Monday, December 1, 2014

Dorothy Detzer - feminist, pacifist, activist

Like I mentioned last week, one of my favorite things about this blog is the fascinating women I get to 'meet' on a regular basis. Today's amazing woman is Dorothy Detzer -- peace activist and lobbyist, and all-round kick ass woman. What resonates with me most about her story is that she didn't start off on the path that she eventually ended up on, but instead went following her instincts, and found her personal mission almost by accident.

Dorothy Detzer was born on December 1, 1893, in Fort Wayne, Indiana. Her parents, a drugstore owner and a librarian, raised Dorothy and her brothers during the Progressive Era, and that upbringing had a tremendous influences on Dorothy's life.

After graduating from high school in 1914, Dorothy decided to use her college fund to travel the world, spending time in Hawaii, China, Japan, and the Philippines. Upon her return, World War I was getting started, and following her patriotic and progressive upbringing, she attempted to volunteer with the Red Cross, but was turned away for being too young. So instead, in a move that would alter the course of her entire life, she took a spot at Hull House in Chicago, working with low income children and investigating child labor abuses.

It was here where she was first introduced to pacifism and while it may not have been her own philosophy at the time, she continued working with Jane Addams and the rest of Hull House for the duration of the war. Afterward, in 1920, Jane Addams encouraged her to join a group of Quakers organizing relief missions to Austria and Russia, two countries devastated by World War I. The poverty and suffering she encountered quickly set her against the violence of war. And when her beloved twin brother finally succumbed to lung injuries he'd suffered on the battlefield when doused with mustard gas, the die was cast.

She joined the Women's International League for Peace and Freedom (WILPF), and went to work in Washington, D.C. as their lobbyist, where she quickly gained a reputation as a shrewd, fashionable, and out-spoken influence on senators and representatives from both parties. Her idealism was well-known, and to protect her cause, she refused personal gifts, favors, or dinners, and would not abide backroom deals. While this would be difficult to imagine in modern politics, keep in 1920s and '30s politics, this was still something of a novelty.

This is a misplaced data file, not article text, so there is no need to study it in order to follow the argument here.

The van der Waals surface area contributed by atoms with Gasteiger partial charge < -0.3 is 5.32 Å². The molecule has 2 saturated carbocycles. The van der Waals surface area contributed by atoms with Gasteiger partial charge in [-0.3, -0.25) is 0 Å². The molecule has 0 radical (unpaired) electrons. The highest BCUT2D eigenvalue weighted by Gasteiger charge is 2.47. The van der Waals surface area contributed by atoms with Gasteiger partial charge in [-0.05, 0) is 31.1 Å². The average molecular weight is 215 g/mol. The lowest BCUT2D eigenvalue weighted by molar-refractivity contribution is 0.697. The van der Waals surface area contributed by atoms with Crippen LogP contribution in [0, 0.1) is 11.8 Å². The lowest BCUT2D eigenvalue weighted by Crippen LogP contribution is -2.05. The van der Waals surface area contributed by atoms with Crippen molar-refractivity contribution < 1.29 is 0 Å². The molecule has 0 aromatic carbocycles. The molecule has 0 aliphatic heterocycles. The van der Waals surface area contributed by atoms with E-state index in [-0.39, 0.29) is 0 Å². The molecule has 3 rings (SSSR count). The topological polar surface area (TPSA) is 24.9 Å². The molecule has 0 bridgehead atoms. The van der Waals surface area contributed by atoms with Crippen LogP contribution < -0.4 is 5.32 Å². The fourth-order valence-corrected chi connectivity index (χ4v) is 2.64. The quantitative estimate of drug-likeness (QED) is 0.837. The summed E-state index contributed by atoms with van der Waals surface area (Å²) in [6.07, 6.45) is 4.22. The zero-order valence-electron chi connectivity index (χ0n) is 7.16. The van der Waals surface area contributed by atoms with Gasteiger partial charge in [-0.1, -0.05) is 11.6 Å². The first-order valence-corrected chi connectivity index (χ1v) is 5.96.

She was also quite tough. She took the goals of the WILPF seriously, and worked to create a world without violence of all forms -- including physical, economic, psychological, racial, ethnic, or any other form. The legislation she worked on often focused on demilitarization and disarmament, by way of improving transparency in military contracts, international military and relief aid. But she also worked to improve representation by women on foreign delegations and programs, diversify domestic economic relief programs, and desegregate the military.

But she's most well known for her work as a pacifist, and for her successes in bringing more women into that movement in the decades after the 19th Amendment. Women had had a taste of political activism, and were not necessarily content to go back to quiet, private lives. Many longed for that connection to a cause greater than themselves, and found that within the pacifist movement.
"Yet the movement for peace which developed during the crucial years which spanned two wars was never a private crusade; it was a co-operative, shared adventure. A movement rises out of the expanded aspirations of a few, and those who are identified with it soon recognize that painful but paradoxical truth: how unimportant to a movement is any individual - and how important."
I think this quote is especially appropriate today, in that today's movements are so personal to many of us, and yet so much larger than any of us. It may sometimes feel as though one person cannot make much of a difference, but without all the collective efforts of each person involved, things would never change.

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